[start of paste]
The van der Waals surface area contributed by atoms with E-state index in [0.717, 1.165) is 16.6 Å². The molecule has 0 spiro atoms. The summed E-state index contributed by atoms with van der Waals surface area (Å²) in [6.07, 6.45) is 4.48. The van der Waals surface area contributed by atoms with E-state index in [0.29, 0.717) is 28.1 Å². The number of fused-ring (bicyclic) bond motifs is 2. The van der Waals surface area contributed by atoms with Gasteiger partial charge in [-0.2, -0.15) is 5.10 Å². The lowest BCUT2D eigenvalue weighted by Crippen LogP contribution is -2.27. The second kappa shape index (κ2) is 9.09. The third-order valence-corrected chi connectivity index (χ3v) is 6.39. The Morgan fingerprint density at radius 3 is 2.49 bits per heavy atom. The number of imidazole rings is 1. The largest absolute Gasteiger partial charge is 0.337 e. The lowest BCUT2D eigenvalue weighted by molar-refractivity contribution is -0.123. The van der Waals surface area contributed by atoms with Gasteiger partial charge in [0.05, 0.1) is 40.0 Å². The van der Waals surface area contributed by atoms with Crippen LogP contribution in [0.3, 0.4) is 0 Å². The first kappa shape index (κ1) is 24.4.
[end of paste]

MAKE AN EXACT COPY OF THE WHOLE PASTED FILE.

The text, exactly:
The van der Waals surface area contributed by atoms with E-state index in [0.717, 1.165) is 16.6 Å². The molecule has 0 spiro atoms. The summed E-state index contributed by atoms with van der Waals surface area (Å²) in [6.07, 6.45) is 4.48. The van der Waals surface area contributed by atoms with E-state index in [0.29, 0.717) is 28.1 Å². The number of fused-ring (bicyclic) bond motifs is 2. The van der Waals surface area contributed by atoms with Gasteiger partial charge in [-0.2, -0.15) is 5.10 Å². The lowest BCUT2D eigenvalue weighted by Crippen LogP contribution is -2.27. The second kappa shape index (κ2) is 9.09. The third-order valence-corrected chi connectivity index (χ3v) is 6.39. The Morgan fingerprint density at radius 3 is 2.49 bits per heavy atom. The number of imidazole rings is 1. The largest absolute Gasteiger partial charge is 0.337 e. The lowest BCUT2D eigenvalue weighted by molar-refractivity contribution is -0.123. The van der Waals surface area contributed by atoms with Gasteiger partial charge in [0.05, 0.1) is 40.0 Å². The van der Waals surface area contributed by atoms with Crippen LogP contribution in [0.3, 0.4) is 0 Å². The first kappa shape index (κ1) is 24.4.